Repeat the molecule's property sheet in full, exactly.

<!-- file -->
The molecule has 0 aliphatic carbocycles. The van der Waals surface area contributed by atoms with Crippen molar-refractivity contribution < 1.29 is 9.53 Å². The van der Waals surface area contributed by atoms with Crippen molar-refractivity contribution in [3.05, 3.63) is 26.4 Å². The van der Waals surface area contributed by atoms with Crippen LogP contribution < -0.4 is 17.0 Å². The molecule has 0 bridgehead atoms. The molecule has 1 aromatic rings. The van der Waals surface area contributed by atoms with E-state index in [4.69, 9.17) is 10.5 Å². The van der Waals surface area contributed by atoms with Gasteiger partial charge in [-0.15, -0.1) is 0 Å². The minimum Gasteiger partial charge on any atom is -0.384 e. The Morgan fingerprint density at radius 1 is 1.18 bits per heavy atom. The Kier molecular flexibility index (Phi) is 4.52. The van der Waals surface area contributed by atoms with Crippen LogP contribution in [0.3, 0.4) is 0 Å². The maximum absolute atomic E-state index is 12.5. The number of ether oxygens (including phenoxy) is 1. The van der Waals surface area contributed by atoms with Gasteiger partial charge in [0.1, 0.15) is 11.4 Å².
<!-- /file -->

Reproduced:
The molecule has 0 aliphatic carbocycles. The van der Waals surface area contributed by atoms with Crippen molar-refractivity contribution < 1.29 is 9.53 Å². The van der Waals surface area contributed by atoms with Crippen molar-refractivity contribution in [3.05, 3.63) is 26.4 Å². The van der Waals surface area contributed by atoms with Crippen LogP contribution < -0.4 is 17.0 Å². The molecule has 0 bridgehead atoms. The molecule has 1 aromatic rings. The van der Waals surface area contributed by atoms with E-state index in [4.69, 9.17) is 10.5 Å². The van der Waals surface area contributed by atoms with Gasteiger partial charge in [-0.15, -0.1) is 0 Å². The minimum Gasteiger partial charge on any atom is -0.384 e. The Morgan fingerprint density at radius 1 is 1.18 bits per heavy atom. The Kier molecular flexibility index (Phi) is 4.52. The van der Waals surface area contributed by atoms with Crippen LogP contribution in [0.3, 0.4) is 0 Å². The maximum absolute atomic E-state index is 12.5. The number of ether oxygens (including phenoxy) is 1. The van der Waals surface area contributed by atoms with Gasteiger partial charge in [0.1, 0.15) is 11.4 Å².